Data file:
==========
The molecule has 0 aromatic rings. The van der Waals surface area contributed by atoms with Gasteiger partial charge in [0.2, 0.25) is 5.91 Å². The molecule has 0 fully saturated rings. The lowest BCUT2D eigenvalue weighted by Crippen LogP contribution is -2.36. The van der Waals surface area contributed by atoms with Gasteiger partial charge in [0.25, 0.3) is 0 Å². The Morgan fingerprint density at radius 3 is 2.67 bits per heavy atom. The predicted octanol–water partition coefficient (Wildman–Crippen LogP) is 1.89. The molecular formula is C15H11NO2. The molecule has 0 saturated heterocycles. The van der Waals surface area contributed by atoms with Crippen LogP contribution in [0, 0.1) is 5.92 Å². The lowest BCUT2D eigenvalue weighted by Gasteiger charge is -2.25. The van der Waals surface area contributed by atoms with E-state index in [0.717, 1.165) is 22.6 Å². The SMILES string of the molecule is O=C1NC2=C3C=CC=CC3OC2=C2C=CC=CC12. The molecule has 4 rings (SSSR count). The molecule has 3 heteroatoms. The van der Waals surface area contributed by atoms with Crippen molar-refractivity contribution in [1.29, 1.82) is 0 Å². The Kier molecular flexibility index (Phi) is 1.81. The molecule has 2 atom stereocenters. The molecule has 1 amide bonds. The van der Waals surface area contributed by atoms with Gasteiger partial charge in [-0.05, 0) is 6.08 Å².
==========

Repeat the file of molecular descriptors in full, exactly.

The molecule has 0 aromatic rings. The van der Waals surface area contributed by atoms with Gasteiger partial charge in [0.2, 0.25) is 5.91 Å². The molecule has 0 fully saturated rings. The lowest BCUT2D eigenvalue weighted by Crippen LogP contribution is -2.36. The van der Waals surface area contributed by atoms with Gasteiger partial charge in [0.25, 0.3) is 0 Å². The Morgan fingerprint density at radius 3 is 2.67 bits per heavy atom. The predicted octanol–water partition coefficient (Wildman–Crippen LogP) is 1.89. The molecular formula is C15H11NO2. The molecule has 0 saturated heterocycles. The van der Waals surface area contributed by atoms with Crippen LogP contribution in [0, 0.1) is 5.92 Å². The lowest BCUT2D eigenvalue weighted by Gasteiger charge is -2.25. The van der Waals surface area contributed by atoms with E-state index in [0.717, 1.165) is 22.6 Å². The SMILES string of the molecule is O=C1NC2=C3C=CC=CC3OC2=C2C=CC=CC12. The molecule has 4 rings (SSSR count). The molecule has 3 heteroatoms. The van der Waals surface area contributed by atoms with Crippen molar-refractivity contribution in [1.29, 1.82) is 0 Å². The Kier molecular flexibility index (Phi) is 1.81. The molecule has 2 atom stereocenters. The molecule has 1 amide bonds. The van der Waals surface area contributed by atoms with Gasteiger partial charge in [-0.05, 0) is 6.08 Å².